Moving on…

After the function, I had a late lunch with my boss and a lovely gentleman from ANSA Technologies. My meal consisted of salmon, olive salad, butter and two small wholewheat and oats rolls. I also sampled the buttered chicken and tasty beef. As we ate, we spoke about the concluded conference and the extensive possibilities of green technology, plus I asked him some questions:

1. Since we get plastic from petroleum, is there a way we can recycle plastic to the point that it returns to its biofuel state for cars, or in other sectors in technology? I asked this because plastic has a shelf life of 150 (one hundred and fifty) years.

His answer was that for us in TnT, that process would be very expensive, however there are a few companies here that recycle plastic.

2. George Clooney drives two electrical cars, a Tango and a Tesla Roadster. I am wondering how green are electric cars if one of the main ingredients in creating electricity is petroleum, if we are trying to conserve energy, why use electricity?

He replied that there is extensive research going on about that.

I then told him of my short stint at KFC and how I observed that after they use the shortening oil, they put it back into the container and a company picks it up to be discarded. I suggested to him that the bottle of shortening can be donated to a UWI facility that deals electrical and mechanical engineering courses. In addition there are lots of discarded cars, why UWI don't pick up a few and fix them according to green technology, where students in Mechanical and Electrical Engineering courses team up to find ways to run a vehicle on KFC donated shortening. The final result and analysis can be displayed in a special exhibition, or the trade expo. Just to be fair, the work can be graded. It would show team-work, passion, environmentally consciousness assessment and a sense of pride in what TnT can accomplish in terms of green energy. He agreed.

Then we spoke about solar panels and harnessing energy from the sun. What about Monos, I asked? Is it possible to demonstrate the uses and possibilities of using solar panels to run homes in the Caribbean? We have a tropical atmosphere, and yet we run petroleum-infused electricity. (I have nothing against T&TEC, I believe we need to diversify our options when it comes to utilizing resources.) The ANSA rep stated that for most of TnT, line electricity is readily available and 'quite cheap'. They may never see the need for an alternative source of energy, for instance, the use of solar panels. I subsequently agreed. I then asked him another question 3. How can local folks here be encouraged to support the vast amount of opportunities that can come from using solar energy? He told me he was unsure. I then told him of an idea I had.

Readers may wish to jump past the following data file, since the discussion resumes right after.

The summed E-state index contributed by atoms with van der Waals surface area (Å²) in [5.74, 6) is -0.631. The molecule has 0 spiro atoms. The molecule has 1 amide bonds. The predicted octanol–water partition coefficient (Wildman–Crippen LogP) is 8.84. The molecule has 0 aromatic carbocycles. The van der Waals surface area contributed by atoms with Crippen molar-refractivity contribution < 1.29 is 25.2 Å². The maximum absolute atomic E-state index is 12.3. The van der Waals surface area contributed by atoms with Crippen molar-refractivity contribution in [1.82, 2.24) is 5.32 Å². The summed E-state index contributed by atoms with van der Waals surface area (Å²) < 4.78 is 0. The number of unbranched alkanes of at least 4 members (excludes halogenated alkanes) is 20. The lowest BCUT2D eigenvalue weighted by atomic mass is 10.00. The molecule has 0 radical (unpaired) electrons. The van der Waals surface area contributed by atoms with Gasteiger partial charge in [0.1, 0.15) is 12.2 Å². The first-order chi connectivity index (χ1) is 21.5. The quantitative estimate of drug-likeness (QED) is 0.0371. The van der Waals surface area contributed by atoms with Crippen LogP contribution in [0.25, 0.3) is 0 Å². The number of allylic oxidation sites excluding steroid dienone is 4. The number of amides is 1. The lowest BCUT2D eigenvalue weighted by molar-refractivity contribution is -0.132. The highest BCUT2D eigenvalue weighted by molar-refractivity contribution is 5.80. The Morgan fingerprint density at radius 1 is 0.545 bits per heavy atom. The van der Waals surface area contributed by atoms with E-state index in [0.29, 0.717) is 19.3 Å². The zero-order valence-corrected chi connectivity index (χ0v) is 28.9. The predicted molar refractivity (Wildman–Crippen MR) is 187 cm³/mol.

In hindsight, lets recap this long essay:
1. KFC/Royal Castle Resturant donating its used shortening to UWI or a selected College for use in its course syllabus with a goal towards jump-starting the drive for serious Green Technology in TnT. It will help educate schools and people to advance more recycling projects in the future. As a matter of fact, Green Technology, Green Management, Green Industry….basically Project Green can be an asset to the Caribbean.

2. An environmentally-correct green demo home, outfitted with recycled furniture, and built with recycled or recyclable materials. The home should also be outfitted with the latest in Eco-Technology. Perhaps it should be displayed in an Expo or Seminars.

3. Implementing creative challenges through competitions directed towards primary and secondary schools. Students up to the age of 18 years will be encouraged to create works of art or everyday items out of recycled items. The challenge is that the items presented must have a sense of style and must be original.

What do you think?

2011©Lisa Marie Bonaparte

No comments:

Post a Comment